* * * * * * * * * * * * * * * * * * * * * * * *
LINGUIST List logo Eastern Michigan University Wayne State University *
* People & Organizations * Jobs * Calls & Conferences * Publications * Language Resources * Text & Computer Tools * Teaching & Learning * Mailing Lists * Search *
* *
LINGUIST List 20.1553

Thu Apr 23 2009

Diss: Applied Ling: Connerty: 'Variation in Academic Writing among ...'

Editor for this issue: Evelyn Richter <evelynlinguistlist.org>


To post to LINGUIST, use our convenient web form at http://linguistlist.org/LL/posttolinguist.html.
Directory
        1.    Mary Connerty, Variation in Academic Writing among Generation 1.5 Learners, Native English-Speaking Learners and ESL Learners: The discoursal self of G1.5 student writers

Message 1: Variation in Academic Writing among Generation 1.5 Learners, Native English-Speaking Learners and ESL Learners: The discoursal self of G1.5 student writers
Date: 23-Apr-2009
From: Mary Connerty <mcc12psu.edu>
Subject: Variation in Academic Writing among Generation 1.5 Learners, Native English-Speaking Learners and ESL Learners: The discoursal self of G1.5 student writers
E-mail this message to a friend

Institution: University of Birmingham
Program: Applied Linguistics
Dissertation Status: Completed
Degree Date: 2009

Author: Mary Constance Connerty

Dissertation Title: Variation in Academic Writing among Generation 1.5 Learners, Native English-Speaking Learners and ESL Learners: The discoursal self of G1.5 student writers

Linguistic Field(s): Applied Linguistics

Subject Language(s): English (eng)

Dissertation Director:
Susan Hunston

Dissertation Abstract:

This thesis appears in three parts: Modules I, II, & III. The purpose of
these units was to argue that Generation 1.5 (G1.5) learners are a distinct
group of English language learners with unique ways of representing
themselves in academic writing, and to identify those salient linguistic
differences among G1.5, traditional ESL, and NS student writers. Using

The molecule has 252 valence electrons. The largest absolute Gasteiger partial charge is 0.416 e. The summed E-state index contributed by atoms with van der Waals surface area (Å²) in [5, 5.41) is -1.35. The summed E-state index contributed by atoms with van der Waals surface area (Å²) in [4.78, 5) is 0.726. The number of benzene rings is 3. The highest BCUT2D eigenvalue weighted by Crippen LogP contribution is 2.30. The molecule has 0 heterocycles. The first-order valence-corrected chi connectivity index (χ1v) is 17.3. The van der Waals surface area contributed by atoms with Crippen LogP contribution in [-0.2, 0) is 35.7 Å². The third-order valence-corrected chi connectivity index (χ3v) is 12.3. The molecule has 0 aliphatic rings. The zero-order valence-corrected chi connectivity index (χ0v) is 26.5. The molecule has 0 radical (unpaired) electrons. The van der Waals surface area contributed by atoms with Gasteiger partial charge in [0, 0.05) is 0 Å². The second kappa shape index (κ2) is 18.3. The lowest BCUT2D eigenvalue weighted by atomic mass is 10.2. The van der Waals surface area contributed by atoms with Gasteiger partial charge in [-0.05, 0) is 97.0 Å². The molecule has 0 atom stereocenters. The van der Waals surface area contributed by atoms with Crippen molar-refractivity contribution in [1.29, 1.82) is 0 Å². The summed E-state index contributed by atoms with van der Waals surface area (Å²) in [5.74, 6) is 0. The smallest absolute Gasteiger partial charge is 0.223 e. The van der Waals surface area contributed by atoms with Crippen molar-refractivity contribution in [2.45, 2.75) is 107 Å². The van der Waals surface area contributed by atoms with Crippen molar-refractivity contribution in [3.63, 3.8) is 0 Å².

multiple methodologies, the text explores the discourse patterns of G1.5
students in their academic writing. Elements in each section include:

Module I:
- A discussion and literature review of research on Generation 1.5 students
and design criteria for an extended corpus study.

Module II:
- A pilot study of early results from a corpus study comparing G1.5, ESL,
and NES student academic writing, with a focus of pronoun and modal use.

Module III:
- A study involving surveys and interviews to evaluate what both students
and instructors consider good academic writing and expect of student essays.
- Corpus data from G1.5, ESL, and NS student corpora to determine
lexico-grammatical and syntactic patterns in G1.5 student writers and how
they differ from both ESL and NS students. Salient features are analyzed
using a framework where features are mapped onto an adapted version of
Halliday's (2004) three macrofunctions of language, allowing for an
analysis of semantic and lexico-grammatical features in terms of
ideational, interpersonal, and textual positioning.
- Case studies of three essays to test corpus results and a framework of
self-representation against individual performance.

The resulting text concludes that G1.5 students' self-representation in
writing is distinct from other student writers, and manifests in their
semantic choices, narrative style, and elements of a hybrid of academic and
personal/interpersonal writing.

The text appearing herein is presented as it was to examiners at the
University of Birmingham, U.K.; however, page numbers (in text and in Table
of Contents entries) have been changed to reflect page numbers in a single
document, rather than three individual documents.



Read more issues|LINGUIST home page|Top of issue




Please report any bad links or misclassified data

LINGUIST Homepage | Read LINGUIST | Contact us

NSF Logo

While the LINGUIST List makes every effort to ensure the linguistic relevance of sites listed
on its pages, it cannot vouch for their contents.